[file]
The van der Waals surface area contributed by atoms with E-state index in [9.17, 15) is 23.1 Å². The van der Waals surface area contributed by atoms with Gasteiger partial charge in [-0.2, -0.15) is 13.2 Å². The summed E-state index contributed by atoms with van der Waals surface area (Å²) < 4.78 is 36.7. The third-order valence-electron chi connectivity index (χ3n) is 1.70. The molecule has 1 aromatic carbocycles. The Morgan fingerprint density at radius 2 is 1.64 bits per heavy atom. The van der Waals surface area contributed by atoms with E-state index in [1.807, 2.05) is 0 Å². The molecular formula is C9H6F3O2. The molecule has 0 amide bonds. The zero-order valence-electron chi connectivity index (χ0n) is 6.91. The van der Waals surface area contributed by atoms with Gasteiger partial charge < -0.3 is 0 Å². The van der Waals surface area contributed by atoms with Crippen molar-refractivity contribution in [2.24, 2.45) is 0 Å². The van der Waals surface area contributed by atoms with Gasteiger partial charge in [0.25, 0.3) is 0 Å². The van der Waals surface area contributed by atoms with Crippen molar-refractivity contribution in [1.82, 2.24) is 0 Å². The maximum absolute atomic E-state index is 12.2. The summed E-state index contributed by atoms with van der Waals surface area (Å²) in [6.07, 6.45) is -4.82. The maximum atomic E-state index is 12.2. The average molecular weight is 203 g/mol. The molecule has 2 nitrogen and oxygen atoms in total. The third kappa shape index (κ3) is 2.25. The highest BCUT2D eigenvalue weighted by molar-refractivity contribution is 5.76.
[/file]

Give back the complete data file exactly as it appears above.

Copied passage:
The van der Waals surface area contributed by atoms with E-state index in [9.17, 15) is 23.1 Å². The van der Waals surface area contributed by atoms with Gasteiger partial charge in [-0.2, -0.15) is 13.2 Å². The summed E-state index contributed by atoms with van der Waals surface area (Å²) < 4.78 is 36.7. The third-order valence-electron chi connectivity index (χ3n) is 1.70. The molecule has 1 aromatic carbocycles. The Morgan fingerprint density at radius 2 is 1.64 bits per heavy atom. The van der Waals surface area contributed by atoms with E-state index in [1.807, 2.05) is 0 Å². The molecular formula is C9H6F3O2. The molecule has 0 amide bonds. The zero-order valence-electron chi connectivity index (χ0n) is 6.91. The van der Waals surface area contributed by atoms with Gasteiger partial charge < -0.3 is 0 Å². The van der Waals surface area contributed by atoms with Crippen molar-refractivity contribution in [2.24, 2.45) is 0 Å². The van der Waals surface area contributed by atoms with Gasteiger partial charge in [0.25, 0.3) is 0 Å². The van der Waals surface area contributed by atoms with Crippen molar-refractivity contribution in [1.82, 2.24) is 0 Å². The maximum absolute atomic E-state index is 12.2. The summed E-state index contributed by atoms with van der Waals surface area (Å²) in [6.07, 6.45) is -4.82. The maximum atomic E-state index is 12.2. The average molecular weight is 203 g/mol. The molecule has 2 nitrogen and oxygen atoms in total. The third kappa shape index (κ3) is 2.25. The highest BCUT2D eigenvalue weighted by molar-refractivity contribution is 5.76.